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Question Tap vs Klicky - thermal expansion of nozzle for probing vs printing... confused


Printer Model
Siboor 350 Voron 2.4 R2 - Build in Progress
Hi all... first post here.

I've decided to take the plunge and ordered the Siboor 350 kit. The recent upgrade comes with Tap as standard, which (in principal) seems excellent as i like the idea of the probe being the nozzle.

However... i am somewhat perplexed about the workflow for levelling where the thermal melting limit of the build plate means one would be limited to 150oC for probing, and then needing to heat up to the ABS (or other) printing temperature.

the question... is there any issue with this? is there any significant thermal expansion in the 100oC change between probe and printing???

Klicky seems that it would resolve this problem, but introduces potential errors related to probe vs nozzle location and Z offset. I am intending on printing with a 0.6mm nozzle but like the idea of super simple swaps without needing to faff around with resetting offsets etc.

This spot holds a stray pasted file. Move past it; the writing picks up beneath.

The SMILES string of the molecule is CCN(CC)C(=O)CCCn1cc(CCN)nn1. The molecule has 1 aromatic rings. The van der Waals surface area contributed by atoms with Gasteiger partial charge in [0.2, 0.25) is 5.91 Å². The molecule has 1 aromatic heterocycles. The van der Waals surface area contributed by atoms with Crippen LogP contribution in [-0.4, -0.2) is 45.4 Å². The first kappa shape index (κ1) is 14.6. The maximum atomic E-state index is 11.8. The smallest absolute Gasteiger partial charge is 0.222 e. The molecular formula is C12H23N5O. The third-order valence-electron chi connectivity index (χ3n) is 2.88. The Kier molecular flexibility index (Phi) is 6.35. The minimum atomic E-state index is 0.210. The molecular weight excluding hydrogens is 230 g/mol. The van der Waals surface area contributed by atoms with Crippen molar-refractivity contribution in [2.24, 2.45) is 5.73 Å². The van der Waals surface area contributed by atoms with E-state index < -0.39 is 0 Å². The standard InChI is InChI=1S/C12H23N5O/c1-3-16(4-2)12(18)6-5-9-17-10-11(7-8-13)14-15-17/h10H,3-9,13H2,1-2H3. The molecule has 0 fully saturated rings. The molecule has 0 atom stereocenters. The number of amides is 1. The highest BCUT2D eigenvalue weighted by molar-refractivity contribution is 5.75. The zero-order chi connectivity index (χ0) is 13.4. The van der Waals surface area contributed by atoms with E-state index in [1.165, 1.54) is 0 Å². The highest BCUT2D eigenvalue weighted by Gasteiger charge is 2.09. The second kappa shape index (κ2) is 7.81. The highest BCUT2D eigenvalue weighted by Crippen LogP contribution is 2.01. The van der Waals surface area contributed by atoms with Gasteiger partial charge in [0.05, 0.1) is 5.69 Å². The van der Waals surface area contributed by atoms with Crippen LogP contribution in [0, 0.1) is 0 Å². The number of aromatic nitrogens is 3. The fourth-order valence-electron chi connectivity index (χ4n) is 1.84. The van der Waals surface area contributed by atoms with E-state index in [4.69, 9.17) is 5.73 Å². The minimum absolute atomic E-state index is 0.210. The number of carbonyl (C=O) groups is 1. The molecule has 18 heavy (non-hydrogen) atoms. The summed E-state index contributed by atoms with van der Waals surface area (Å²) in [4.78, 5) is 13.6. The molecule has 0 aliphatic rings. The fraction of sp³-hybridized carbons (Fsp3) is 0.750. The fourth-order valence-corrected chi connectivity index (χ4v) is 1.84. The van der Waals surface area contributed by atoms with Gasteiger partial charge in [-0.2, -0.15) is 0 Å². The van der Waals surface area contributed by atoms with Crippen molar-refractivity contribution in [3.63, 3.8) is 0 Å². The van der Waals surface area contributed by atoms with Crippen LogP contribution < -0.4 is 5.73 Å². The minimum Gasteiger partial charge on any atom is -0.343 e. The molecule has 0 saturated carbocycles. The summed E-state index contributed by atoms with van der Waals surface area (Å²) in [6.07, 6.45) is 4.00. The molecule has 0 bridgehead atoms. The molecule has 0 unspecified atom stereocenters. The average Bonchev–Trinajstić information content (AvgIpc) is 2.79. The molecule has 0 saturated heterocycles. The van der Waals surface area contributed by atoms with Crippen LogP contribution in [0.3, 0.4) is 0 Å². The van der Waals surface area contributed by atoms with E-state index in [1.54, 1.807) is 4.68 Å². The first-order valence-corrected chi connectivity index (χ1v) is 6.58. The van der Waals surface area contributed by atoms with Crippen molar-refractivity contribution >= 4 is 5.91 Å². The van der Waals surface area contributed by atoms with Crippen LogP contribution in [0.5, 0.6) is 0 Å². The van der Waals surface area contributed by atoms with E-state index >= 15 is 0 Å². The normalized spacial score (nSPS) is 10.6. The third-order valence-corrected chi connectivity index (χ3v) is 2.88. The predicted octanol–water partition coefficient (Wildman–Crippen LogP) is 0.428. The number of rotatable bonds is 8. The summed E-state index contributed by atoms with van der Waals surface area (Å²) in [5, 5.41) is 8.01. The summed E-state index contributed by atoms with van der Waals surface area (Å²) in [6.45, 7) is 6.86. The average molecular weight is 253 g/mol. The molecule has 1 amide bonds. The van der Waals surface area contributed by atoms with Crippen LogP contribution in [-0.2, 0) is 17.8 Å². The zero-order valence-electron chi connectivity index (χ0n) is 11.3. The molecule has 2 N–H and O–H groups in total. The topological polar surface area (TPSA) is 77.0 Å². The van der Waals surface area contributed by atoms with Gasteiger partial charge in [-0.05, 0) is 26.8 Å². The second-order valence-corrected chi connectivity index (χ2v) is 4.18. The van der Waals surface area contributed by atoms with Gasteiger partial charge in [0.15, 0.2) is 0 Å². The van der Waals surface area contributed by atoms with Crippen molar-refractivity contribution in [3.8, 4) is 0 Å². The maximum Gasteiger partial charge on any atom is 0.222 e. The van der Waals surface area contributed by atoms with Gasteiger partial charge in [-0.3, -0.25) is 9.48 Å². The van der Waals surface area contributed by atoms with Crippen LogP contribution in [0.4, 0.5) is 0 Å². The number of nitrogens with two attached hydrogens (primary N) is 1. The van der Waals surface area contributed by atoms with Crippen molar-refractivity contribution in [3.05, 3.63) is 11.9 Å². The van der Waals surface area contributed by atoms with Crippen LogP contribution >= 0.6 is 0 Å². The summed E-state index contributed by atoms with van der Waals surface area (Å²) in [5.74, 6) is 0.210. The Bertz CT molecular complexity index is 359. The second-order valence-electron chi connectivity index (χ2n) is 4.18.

I've been bed-slinging printing for years, but this will be my first CoreXY.... i really really don't like inductive probes as I've had many many issues with them on various cartesian printers. I did actually get a Klicky pcb kit too so i could switch over.

I did search but didn't get a satisfactory answer... thanks in advance for your council
I have a 2.4 350 with TAP.

In practice whatever thermal expansion there is doesn't seam to matter.

Klipper assumes a cold bed and head for initial Z adjustment. (the paper test). What this does is tell klipper the distance from the nozzle to the distance the nozzle needs to travel for the TAP opto sensor to trip.

Then the basic process would be to do a 30 minute heat soak at 100*C bed temp and the nozzle at 150*C, then do a first layer squish test with your chosen filament.

The variation is adjusted out for the 1st layer squish. So it doesn't really matter if the head grows by 0.01mm as my squish Z adjustment compensates for that growth.

For ABS I like a 50*C chamber temp, which takes about 30-40 minutes to achieve. Whatever you do, you'll want to come as practically close to your real print conditions for your Z adjustment. (note than the nozzle can't be hotter than 150*C when it contacts a PEI bed.)
I generally do the probe calibrate macro once, then adjust it manually in the config file after a couple test prints to get a first layer I'm happy with. I'm horrible with anything analog (a 'little' friction on the paper, 'barely' touching something, etc), so if anything I pick a less squishy base setting and then make it squishier until I like it and save it in the config file that says not to change it.